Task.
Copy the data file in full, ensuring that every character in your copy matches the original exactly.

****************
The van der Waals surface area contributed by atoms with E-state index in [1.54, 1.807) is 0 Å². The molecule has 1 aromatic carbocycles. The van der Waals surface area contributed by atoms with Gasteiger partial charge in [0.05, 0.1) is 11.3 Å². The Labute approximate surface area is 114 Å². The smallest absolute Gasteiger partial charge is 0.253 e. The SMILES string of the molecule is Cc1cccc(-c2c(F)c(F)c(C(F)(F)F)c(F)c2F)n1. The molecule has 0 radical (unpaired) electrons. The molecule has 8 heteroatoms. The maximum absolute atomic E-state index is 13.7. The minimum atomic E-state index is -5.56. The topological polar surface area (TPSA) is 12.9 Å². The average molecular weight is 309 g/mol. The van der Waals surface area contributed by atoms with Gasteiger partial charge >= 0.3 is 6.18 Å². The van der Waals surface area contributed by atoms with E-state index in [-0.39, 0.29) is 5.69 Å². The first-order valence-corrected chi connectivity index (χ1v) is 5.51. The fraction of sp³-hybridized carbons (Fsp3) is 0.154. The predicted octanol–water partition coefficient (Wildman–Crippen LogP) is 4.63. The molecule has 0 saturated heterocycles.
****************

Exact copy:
The van der Waals surface area contributed by atoms with E-state index in [1.54, 1.807) is 0 Å². The molecule has 1 aromatic carbocycles. The van der Waals surface area contributed by atoms with Gasteiger partial charge in [0.05, 0.1) is 11.3 Å². The Labute approximate surface area is 114 Å². The smallest absolute Gasteiger partial charge is 0.253 e. The SMILES string of the molecule is Cc1cccc(-c2c(F)c(F)c(C(F)(F)F)c(F)c2F)n1. The molecule has 0 radical (unpaired) electrons. The molecule has 8 heteroatoms. The maximum absolute atomic E-state index is 13.7. The minimum atomic E-state index is -5.56. The topological polar surface area (TPSA) is 12.9 Å². The average molecular weight is 309 g/mol. The van der Waals surface area contributed by atoms with Gasteiger partial charge >= 0.3 is 6.18 Å². The van der Waals surface area contributed by atoms with E-state index in [-0.39, 0.29) is 5.69 Å². The first-order valence-corrected chi connectivity index (χ1v) is 5.51. The fraction of sp³-hybridized carbons (Fsp3) is 0.154. The predicted octanol–water partition coefficient (Wildman–Crippen LogP) is 4.63. The molecule has 0 saturated heterocycles.